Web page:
This is essentially the same question you asked in "http://mathhelpforum.com/calculus/221129-equations-trigonometric-functions.html". Please do not post the same question twice.
Please explain the method of integrating trigonometric functions which have a power to them like cos54 (x). I have heard that only even powered trig functions have a method for solving them. For odd powered trig functions you have to break them down into a product like to integrate cos3 (x). You will write cos(x) times cos2(x) And use the formula of integration by parts. Is that correct?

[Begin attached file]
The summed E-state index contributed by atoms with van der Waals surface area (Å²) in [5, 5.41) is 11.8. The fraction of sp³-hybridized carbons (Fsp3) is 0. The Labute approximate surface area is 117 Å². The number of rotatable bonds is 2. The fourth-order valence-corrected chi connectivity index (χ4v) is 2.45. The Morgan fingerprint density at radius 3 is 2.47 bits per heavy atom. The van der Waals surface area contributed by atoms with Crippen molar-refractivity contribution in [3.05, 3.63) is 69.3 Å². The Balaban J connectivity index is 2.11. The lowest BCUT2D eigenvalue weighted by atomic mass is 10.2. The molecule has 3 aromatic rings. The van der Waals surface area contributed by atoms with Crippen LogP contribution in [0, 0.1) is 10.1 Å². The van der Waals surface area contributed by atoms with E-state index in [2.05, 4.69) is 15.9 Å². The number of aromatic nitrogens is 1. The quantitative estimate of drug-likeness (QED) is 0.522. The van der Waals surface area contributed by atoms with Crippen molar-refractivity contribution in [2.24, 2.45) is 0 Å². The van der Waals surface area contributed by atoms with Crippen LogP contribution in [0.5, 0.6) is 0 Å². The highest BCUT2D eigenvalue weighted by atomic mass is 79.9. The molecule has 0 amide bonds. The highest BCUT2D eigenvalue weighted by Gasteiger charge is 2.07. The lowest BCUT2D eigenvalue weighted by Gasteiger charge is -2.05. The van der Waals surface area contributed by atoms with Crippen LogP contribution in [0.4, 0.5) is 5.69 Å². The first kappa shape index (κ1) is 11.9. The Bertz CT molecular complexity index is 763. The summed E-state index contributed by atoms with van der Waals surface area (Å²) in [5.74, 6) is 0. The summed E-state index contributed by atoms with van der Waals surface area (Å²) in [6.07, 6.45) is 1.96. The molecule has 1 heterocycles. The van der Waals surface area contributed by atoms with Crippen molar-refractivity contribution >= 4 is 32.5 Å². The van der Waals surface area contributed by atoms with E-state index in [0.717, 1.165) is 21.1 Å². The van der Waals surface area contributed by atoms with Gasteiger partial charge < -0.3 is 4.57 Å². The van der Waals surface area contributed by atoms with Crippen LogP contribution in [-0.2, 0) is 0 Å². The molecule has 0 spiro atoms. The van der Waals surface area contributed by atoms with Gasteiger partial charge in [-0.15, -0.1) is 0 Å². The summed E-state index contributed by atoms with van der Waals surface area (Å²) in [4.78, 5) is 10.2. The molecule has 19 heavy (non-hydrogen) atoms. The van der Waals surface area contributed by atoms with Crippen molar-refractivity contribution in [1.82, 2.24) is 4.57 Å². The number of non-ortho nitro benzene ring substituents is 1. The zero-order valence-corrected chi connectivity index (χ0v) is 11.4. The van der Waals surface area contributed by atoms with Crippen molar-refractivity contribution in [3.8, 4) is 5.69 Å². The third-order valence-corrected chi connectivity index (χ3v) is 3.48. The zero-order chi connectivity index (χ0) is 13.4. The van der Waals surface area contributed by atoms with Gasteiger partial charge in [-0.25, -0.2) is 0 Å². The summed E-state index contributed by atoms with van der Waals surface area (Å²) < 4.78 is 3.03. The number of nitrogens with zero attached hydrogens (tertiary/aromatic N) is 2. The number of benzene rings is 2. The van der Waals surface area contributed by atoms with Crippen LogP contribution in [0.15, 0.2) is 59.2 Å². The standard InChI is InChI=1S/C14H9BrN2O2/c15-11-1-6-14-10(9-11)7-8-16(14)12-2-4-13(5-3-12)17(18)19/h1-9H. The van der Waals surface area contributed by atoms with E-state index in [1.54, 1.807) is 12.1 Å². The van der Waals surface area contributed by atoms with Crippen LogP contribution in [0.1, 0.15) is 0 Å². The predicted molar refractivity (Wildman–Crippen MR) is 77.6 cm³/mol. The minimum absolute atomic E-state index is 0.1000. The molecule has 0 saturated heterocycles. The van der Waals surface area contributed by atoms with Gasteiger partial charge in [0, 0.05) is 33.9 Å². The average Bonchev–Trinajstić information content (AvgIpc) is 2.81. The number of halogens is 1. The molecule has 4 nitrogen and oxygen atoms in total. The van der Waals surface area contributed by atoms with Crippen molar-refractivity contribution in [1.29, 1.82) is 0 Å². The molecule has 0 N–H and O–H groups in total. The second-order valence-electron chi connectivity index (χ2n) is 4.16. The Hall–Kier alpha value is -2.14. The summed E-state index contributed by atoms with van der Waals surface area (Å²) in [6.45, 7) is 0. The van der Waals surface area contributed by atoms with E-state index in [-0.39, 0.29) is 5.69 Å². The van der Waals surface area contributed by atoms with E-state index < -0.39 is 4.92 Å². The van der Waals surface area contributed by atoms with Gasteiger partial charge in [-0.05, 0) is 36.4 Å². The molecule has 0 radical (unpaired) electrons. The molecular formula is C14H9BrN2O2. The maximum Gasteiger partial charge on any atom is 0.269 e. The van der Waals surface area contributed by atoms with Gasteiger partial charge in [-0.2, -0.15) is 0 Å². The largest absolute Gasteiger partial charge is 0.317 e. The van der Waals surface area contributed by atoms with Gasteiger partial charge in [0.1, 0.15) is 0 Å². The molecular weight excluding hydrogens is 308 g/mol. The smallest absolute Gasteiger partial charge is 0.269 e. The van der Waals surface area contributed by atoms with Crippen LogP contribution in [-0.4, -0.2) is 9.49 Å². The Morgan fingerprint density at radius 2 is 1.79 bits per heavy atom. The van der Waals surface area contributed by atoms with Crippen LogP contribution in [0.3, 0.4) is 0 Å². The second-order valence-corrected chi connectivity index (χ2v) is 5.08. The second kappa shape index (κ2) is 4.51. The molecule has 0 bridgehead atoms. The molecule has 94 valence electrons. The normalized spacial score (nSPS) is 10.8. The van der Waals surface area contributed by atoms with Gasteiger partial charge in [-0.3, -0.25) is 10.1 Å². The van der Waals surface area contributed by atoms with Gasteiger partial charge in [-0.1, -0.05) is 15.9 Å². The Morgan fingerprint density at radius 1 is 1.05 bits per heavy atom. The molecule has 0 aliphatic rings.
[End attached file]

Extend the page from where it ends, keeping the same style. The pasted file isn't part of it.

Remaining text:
And what about trig functions with a power positive but less than one like cos0.8(x).
What about trig functions like cos2.8(x) .
Integration by reduction formulae - Wikipedia, the free encyclopedia
the result would be terribly long in this case.
Integrate cos^2.8 x - Wolfram|Alpha